James M. Cain was a tougher writer than anybody in this joint. Sex, murder, bad women, worse men. He slapped your face and told you to like it.
“Double Indemnity. ” “The Postman Always Rings Twice.” “Mildred Pierce.” They were outrageous sensations as books and films back in the Depression and just after. People still eat them up. Kate Winslet starred in “Pierce” on HBO last year; the Round House Theatre in Bethesda staged “Double” this summer.
Now his long-lost last novel, “The Cocktail Waitress,” is landing in book stores, 35 years after the Annapolis-born Cain, an unintentional co- founder of the noir or hard-boiled school of crime fiction, died at age 85.
At the end, he lived alone in a little house on 44th Avenue in University Park. Gruff, widowed, childless, beset by a bum ticker, he wrote the novel in these last few years of his life, says Charles Ardai, the editor at Hard Case Crime, an imprint lovingly devoted to old-school noir. Ardai discovered the manuscript of the book last year, after a search that lasted nearly a decade.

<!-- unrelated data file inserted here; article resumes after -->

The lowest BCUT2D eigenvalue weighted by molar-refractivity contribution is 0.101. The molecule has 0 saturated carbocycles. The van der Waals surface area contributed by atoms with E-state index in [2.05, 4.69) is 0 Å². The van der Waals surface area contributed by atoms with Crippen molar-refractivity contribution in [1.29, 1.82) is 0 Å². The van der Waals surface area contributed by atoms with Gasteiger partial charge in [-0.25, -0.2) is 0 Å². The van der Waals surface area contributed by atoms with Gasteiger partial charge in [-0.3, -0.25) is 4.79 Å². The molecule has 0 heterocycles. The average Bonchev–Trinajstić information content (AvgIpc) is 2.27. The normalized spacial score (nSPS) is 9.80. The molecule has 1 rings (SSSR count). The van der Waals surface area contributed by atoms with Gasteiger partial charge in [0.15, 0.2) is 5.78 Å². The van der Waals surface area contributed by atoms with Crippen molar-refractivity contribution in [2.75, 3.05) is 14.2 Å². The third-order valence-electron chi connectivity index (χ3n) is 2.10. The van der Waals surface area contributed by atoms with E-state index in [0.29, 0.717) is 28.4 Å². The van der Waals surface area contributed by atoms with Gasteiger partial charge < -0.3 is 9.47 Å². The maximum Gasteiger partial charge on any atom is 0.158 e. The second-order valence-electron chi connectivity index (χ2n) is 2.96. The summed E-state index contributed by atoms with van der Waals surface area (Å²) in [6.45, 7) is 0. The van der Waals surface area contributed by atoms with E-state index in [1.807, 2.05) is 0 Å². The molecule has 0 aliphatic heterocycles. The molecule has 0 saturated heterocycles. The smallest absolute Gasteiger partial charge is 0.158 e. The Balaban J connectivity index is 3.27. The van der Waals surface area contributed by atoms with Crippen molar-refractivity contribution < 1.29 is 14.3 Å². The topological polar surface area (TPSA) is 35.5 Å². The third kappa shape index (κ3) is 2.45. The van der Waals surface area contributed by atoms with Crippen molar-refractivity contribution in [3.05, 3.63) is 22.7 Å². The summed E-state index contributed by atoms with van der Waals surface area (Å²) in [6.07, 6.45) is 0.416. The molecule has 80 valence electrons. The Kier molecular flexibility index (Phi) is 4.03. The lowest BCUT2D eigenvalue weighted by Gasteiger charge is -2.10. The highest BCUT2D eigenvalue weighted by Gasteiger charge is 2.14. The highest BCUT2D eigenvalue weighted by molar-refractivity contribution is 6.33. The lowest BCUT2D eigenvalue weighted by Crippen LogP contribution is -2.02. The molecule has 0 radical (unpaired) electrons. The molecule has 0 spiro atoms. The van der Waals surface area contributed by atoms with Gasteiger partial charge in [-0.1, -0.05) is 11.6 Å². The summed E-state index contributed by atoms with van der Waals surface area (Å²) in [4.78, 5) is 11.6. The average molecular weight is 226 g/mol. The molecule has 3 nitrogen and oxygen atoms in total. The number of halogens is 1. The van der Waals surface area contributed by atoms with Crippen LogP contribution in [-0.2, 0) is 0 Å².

“It was like finding the Dead Sea Scrolls,” he says.
Cain mentioned the book in a 1975 interview with biographer Roy Hoopes, which was published in the Washingtonian. “I started a book that was supposed to have a background in [Prince George’s] county politics . . . a book came out of it — ‘The Cocktail Waitress’ — which I am finishing now, but it is completely different from the book I started to write.”